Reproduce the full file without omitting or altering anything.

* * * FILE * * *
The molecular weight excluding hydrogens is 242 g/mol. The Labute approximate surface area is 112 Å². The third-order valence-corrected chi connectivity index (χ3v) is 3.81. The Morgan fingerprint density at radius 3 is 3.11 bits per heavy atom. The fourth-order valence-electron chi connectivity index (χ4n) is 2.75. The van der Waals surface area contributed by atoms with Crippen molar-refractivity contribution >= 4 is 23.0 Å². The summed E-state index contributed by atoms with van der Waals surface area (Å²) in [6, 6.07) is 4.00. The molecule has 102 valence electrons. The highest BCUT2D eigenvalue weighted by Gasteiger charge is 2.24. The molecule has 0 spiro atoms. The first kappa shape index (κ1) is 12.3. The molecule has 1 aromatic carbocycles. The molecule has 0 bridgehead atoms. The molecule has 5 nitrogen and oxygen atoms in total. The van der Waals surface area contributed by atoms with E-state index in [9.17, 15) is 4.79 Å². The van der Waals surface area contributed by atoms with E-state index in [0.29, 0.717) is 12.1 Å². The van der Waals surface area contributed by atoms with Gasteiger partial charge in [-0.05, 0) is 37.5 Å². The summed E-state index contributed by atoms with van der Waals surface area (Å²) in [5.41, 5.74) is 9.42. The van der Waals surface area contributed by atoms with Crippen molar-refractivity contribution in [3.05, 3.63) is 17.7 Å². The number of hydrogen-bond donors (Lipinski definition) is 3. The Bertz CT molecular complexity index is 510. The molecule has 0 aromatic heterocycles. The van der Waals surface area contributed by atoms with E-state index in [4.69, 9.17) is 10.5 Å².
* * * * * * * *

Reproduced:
The molecular weight excluding hydrogens is 242 g/mol. The Labute approximate surface area is 112 Å². The third-order valence-corrected chi connectivity index (χ3v) is 3.81. The Morgan fingerprint density at radius 3 is 3.11 bits per heavy atom. The fourth-order valence-electron chi connectivity index (χ4n) is 2.75. The van der Waals surface area contributed by atoms with Crippen molar-refractivity contribution >= 4 is 23.0 Å². The summed E-state index contributed by atoms with van der Waals surface area (Å²) in [6, 6.07) is 4.00. The molecule has 102 valence electrons. The highest BCUT2D eigenvalue weighted by Gasteiger charge is 2.24. The molecule has 0 spiro atoms. The first kappa shape index (κ1) is 12.3. The molecule has 1 aromatic carbocycles. The molecule has 0 bridgehead atoms. The molecule has 5 nitrogen and oxygen atoms in total. The van der Waals surface area contributed by atoms with E-state index in [9.17, 15) is 4.79 Å². The van der Waals surface area contributed by atoms with E-state index in [0.29, 0.717) is 12.1 Å². The van der Waals surface area contributed by atoms with Gasteiger partial charge in [-0.05, 0) is 37.5 Å². The summed E-state index contributed by atoms with van der Waals surface area (Å²) in [5.41, 5.74) is 9.42. The van der Waals surface area contributed by atoms with Crippen molar-refractivity contribution in [3.05, 3.63) is 17.7 Å². The number of hydrogen-bond donors (Lipinski definition) is 3. The Bertz CT molecular complexity index is 510. The molecule has 0 aromatic heterocycles. The van der Waals surface area contributed by atoms with E-state index in [4.69, 9.17) is 10.5 Å².